Head of a Buddha

  • Hadda or Taxila
  • 4th -5th centuries A.D.
  • Stucco with polychrome
  • H-26.5 W-17.6
Catalogue Entry

This large head of a Buddha image is thought to have originally been part of an over-life-size sculpture. There are traces of polychrome, with cinnabar on the ushnisha (cranial protuberance), the eyebrows, the outlines of the eye sockets and the wings of the nose, the edges of the eyelids, the groove beneath the nose, and the earlobes. The cinnabar red on the lips is extremely fresh and not original. The formalized portrayal of the hair indicates that this image was created from a mold. The right ear seems to have been made separately and attached; only traces of the left ear remain. In addition to the smooth bridge of the nose, the intellectual facial features, and the sharp curve of the eyelids of the half-closed eyes, the strong tightening of the swell of the lower lip at the base of the mouth and the fleshy cheeks are related to the sensual Gupta style.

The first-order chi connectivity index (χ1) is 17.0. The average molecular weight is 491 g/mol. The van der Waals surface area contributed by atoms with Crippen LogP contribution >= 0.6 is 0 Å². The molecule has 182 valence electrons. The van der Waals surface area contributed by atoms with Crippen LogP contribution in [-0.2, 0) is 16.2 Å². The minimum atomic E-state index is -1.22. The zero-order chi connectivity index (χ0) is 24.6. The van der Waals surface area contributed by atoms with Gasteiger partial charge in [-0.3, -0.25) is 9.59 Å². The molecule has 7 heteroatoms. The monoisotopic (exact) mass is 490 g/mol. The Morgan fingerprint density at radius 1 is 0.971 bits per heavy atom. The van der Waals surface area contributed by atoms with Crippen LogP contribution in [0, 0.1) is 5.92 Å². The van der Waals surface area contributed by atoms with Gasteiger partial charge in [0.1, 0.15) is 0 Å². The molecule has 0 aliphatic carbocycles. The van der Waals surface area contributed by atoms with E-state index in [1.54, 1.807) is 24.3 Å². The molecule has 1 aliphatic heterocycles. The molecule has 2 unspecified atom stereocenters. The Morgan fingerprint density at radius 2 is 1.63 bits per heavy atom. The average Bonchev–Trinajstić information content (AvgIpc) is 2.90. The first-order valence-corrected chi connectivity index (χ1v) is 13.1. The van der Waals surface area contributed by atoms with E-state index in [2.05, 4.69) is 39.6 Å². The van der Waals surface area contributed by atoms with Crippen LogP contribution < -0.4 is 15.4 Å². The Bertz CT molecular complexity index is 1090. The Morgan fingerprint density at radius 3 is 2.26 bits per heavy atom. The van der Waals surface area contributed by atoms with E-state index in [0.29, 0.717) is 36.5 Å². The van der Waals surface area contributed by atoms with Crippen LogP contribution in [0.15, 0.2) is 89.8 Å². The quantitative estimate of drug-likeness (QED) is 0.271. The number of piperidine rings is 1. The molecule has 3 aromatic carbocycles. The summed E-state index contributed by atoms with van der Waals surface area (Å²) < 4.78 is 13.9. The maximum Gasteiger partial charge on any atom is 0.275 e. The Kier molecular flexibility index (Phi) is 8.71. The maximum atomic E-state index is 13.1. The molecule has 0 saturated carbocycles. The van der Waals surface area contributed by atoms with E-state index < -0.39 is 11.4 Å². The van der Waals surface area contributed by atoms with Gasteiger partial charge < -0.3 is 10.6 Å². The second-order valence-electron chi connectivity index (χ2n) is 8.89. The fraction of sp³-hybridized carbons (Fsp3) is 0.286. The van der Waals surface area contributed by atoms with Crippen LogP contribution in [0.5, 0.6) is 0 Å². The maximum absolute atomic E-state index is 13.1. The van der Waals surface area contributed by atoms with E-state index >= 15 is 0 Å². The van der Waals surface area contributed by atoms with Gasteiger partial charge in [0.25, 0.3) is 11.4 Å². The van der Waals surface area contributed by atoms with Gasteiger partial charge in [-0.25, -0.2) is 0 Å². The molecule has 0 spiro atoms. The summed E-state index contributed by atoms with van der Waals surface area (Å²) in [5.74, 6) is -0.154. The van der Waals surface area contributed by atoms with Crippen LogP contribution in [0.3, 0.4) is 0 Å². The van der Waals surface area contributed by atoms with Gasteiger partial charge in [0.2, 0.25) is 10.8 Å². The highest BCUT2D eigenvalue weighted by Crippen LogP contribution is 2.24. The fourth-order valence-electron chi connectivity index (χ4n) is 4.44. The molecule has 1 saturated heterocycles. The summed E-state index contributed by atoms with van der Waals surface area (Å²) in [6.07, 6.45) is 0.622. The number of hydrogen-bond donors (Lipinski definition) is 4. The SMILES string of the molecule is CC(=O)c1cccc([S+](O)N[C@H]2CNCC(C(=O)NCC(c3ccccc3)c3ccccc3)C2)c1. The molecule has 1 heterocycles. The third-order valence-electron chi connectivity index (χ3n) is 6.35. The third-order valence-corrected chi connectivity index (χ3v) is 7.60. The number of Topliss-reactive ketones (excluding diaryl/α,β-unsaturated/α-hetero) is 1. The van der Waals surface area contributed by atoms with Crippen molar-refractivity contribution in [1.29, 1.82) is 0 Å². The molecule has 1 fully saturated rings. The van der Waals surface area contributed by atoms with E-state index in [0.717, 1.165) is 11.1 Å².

In Hadda and Taxila a stucco sculpture was made by first winding rope around a wood armature affixed to a wall and then modeling the general form of the figure by building up clay mixed with vegetable fiber around the rope core. Extremely fine clay was then used to finish the surface, and a particularly high grade of white clay was used for the face, which was then decorated with polychrome. The thin elements, such as fingers, were formed around cloth-wrapped wires. The eyes, nose, mouth, and details of the clothing were modeled by scraping with a spatula. The use of clay enabled repairs to be made more easily than on stone sculptures, and the texture of the soft material was especially suited for expressing of the qualities of flesh and drapery. Frequently faces, chests, and torsos were molded separately, a technique that allowed for the mass production of figures in a rich variety of poses. This production method was fundamentally the same as that used in China and Japan. TK